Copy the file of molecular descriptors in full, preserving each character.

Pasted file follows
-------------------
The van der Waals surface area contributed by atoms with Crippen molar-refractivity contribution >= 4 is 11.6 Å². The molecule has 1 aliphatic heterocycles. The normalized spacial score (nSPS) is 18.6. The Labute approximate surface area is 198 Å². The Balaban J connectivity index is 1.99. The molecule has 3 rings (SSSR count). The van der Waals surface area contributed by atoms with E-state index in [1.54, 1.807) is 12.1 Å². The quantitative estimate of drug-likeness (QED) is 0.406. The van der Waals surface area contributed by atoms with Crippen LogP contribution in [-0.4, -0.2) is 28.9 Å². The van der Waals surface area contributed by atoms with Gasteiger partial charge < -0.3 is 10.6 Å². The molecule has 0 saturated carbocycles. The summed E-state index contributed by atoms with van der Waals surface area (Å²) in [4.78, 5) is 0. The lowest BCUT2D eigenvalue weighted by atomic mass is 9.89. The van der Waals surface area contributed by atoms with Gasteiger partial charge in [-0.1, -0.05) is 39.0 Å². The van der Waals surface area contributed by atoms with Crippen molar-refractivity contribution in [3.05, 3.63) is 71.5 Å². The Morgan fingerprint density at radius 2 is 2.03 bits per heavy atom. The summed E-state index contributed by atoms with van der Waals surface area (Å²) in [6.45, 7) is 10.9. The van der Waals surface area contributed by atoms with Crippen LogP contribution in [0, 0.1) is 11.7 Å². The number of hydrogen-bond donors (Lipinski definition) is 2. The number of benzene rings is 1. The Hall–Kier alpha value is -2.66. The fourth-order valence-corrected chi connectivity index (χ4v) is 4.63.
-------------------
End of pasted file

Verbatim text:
The van der Waals surface area contributed by atoms with Crippen molar-refractivity contribution >= 4 is 11.6 Å². The molecule has 1 aliphatic heterocycles. The normalized spacial score (nSPS) is 18.6. The Labute approximate surface area is 198 Å². The Balaban J connectivity index is 1.99. The molecule has 3 rings (SSSR count). The van der Waals surface area contributed by atoms with E-state index in [1.54, 1.807) is 12.1 Å². The quantitative estimate of drug-likeness (QED) is 0.406. The van der Waals surface area contributed by atoms with Crippen LogP contribution in [-0.4, -0.2) is 28.9 Å². The van der Waals surface area contributed by atoms with Gasteiger partial charge < -0.3 is 10.6 Å². The molecule has 0 saturated carbocycles. The summed E-state index contributed by atoms with van der Waals surface area (Å²) in [4.78, 5) is 0. The lowest BCUT2D eigenvalue weighted by atomic mass is 9.89. The van der Waals surface area contributed by atoms with Gasteiger partial charge in [-0.1, -0.05) is 39.0 Å². The van der Waals surface area contributed by atoms with Crippen molar-refractivity contribution in [3.05, 3.63) is 71.5 Å². The Morgan fingerprint density at radius 2 is 2.03 bits per heavy atom. The summed E-state index contributed by atoms with van der Waals surface area (Å²) in [6.45, 7) is 10.9. The van der Waals surface area contributed by atoms with Crippen LogP contribution in [0, 0.1) is 11.7 Å². The number of hydrogen-bond donors (Lipinski definition) is 2. The number of benzene rings is 1. The Hall–Kier alpha value is -2.66. The fourth-order valence-corrected chi connectivity index (χ4v) is 4.63.